Have you ever wondered what happened to all the mules that once trod those cotton fields in Mississippi? During the 1950s those work animals were the pride of every farmer, especially small cotton farmers. And if anyone in Mississippi had 5 acres of land he was duty-bound by tradition to grow cotton. That’s why so many small cotton fields used to line our highways. But, global warming destroyed that tradition.
As a 14-year-old in 1955 I was the oldest boy in my family. Having a disabled stepfather it was my duty to uphold that tradition; 4 acres of cotton and 5 acres of corn. When our government cotton allocation was reduced, our corn field was enlarged. Occasionally, we made just enough money from the cotton to pay for cotton seed and fertilizer for the next year. But, how did global warming destroy that prosperity?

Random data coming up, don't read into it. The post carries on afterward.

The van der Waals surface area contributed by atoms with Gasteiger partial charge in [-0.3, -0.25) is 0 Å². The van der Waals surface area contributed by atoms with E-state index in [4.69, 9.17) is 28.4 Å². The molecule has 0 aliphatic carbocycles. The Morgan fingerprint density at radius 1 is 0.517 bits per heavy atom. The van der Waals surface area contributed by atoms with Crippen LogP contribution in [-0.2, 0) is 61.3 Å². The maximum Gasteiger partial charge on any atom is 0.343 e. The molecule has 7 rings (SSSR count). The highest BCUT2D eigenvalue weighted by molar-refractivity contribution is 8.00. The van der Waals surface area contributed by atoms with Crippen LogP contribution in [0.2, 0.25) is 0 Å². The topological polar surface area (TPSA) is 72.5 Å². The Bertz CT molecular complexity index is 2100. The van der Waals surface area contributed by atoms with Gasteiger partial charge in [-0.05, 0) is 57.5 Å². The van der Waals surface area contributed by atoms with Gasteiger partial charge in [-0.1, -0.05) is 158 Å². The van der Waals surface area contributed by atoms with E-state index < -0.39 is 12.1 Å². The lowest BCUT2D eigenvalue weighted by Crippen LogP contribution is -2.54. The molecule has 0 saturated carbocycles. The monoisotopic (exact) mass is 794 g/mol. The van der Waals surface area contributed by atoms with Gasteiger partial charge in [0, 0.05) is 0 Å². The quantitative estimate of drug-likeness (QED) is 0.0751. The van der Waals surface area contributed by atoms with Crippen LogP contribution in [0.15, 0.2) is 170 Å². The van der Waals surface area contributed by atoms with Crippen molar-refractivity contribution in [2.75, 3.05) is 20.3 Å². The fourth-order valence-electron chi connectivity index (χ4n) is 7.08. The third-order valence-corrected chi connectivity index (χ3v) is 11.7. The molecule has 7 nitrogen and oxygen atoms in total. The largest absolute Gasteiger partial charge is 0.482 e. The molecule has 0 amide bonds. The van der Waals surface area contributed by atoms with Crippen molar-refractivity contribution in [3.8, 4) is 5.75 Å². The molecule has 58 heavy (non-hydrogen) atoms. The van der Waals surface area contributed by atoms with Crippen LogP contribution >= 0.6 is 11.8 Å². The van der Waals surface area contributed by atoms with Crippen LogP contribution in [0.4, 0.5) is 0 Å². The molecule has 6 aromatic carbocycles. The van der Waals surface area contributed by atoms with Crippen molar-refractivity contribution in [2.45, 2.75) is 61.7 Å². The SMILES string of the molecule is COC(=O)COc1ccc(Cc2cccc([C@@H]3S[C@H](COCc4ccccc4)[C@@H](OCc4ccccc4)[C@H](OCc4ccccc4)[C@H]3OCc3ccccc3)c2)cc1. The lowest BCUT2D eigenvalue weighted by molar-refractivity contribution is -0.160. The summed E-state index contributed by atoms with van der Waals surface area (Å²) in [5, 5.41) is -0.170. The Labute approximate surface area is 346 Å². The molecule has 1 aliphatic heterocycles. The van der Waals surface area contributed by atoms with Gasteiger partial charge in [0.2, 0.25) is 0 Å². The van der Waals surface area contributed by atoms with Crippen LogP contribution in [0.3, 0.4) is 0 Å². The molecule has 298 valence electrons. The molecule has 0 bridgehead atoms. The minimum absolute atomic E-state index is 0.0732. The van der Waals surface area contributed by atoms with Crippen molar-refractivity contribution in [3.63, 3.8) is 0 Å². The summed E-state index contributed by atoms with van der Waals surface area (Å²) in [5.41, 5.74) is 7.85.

During the months of July and August we worked our plow animals from 6 to 10 a.m., then would rest them in a shady area until 5 p.m.; when we would then plow again in the cooler part of the day. When the animals worked too long in the hot sun, many died of heat stroke. So, that’s what happened to all our plow animals. Now, if any of those animals work in any part of the day, they die of heat stroke. Global warming happened, and now there are no more small cotton farms.
Darn that global warming!
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